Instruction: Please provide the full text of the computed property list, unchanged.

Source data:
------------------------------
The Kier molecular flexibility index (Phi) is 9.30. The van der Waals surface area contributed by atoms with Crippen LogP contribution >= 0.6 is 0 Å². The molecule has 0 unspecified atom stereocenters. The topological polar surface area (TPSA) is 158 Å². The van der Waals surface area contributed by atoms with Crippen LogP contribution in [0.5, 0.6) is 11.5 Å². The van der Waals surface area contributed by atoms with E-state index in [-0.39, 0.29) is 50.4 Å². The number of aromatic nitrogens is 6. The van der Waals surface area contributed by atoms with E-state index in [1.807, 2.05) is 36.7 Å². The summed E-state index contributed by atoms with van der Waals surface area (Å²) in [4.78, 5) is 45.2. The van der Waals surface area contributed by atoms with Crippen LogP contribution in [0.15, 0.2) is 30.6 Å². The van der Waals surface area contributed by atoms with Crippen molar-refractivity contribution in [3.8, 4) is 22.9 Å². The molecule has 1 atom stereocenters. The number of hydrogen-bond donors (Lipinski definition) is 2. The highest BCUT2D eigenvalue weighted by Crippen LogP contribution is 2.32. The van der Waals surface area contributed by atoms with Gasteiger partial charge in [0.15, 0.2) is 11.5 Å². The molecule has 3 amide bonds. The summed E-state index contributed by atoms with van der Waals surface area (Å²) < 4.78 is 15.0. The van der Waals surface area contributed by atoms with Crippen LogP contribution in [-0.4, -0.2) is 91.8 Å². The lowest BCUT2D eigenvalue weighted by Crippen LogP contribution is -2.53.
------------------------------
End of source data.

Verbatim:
The Kier molecular flexibility index (Phi) is 9.30. The van der Waals surface area contributed by atoms with Crippen LogP contribution >= 0.6 is 0 Å². The molecule has 0 unspecified atom stereocenters. The topological polar surface area (TPSA) is 158 Å². The van der Waals surface area contributed by atoms with Crippen LogP contribution in [0.5, 0.6) is 11.5 Å². The van der Waals surface area contributed by atoms with E-state index in [-0.39, 0.29) is 50.4 Å². The number of aromatic nitrogens is 6. The van der Waals surface area contributed by atoms with E-state index in [1.807, 2.05) is 36.7 Å². The summed E-state index contributed by atoms with van der Waals surface area (Å²) in [4.78, 5) is 45.2. The van der Waals surface area contributed by atoms with Crippen LogP contribution in [0.15, 0.2) is 30.6 Å². The van der Waals surface area contributed by atoms with Crippen molar-refractivity contribution in [3.8, 4) is 22.9 Å². The molecule has 1 atom stereocenters. The number of hydrogen-bond donors (Lipinski definition) is 2. The highest BCUT2D eigenvalue weighted by Crippen LogP contribution is 2.32. The van der Waals surface area contributed by atoms with Gasteiger partial charge in [0.15, 0.2) is 11.5 Å². The molecule has 3 amide bonds. The summed E-state index contributed by atoms with van der Waals surface area (Å²) < 4.78 is 15.0. The van der Waals surface area contributed by atoms with Crippen LogP contribution in [-0.4, -0.2) is 91.8 Å². The lowest BCUT2D eigenvalue weighted by Crippen LogP contribution is -2.53.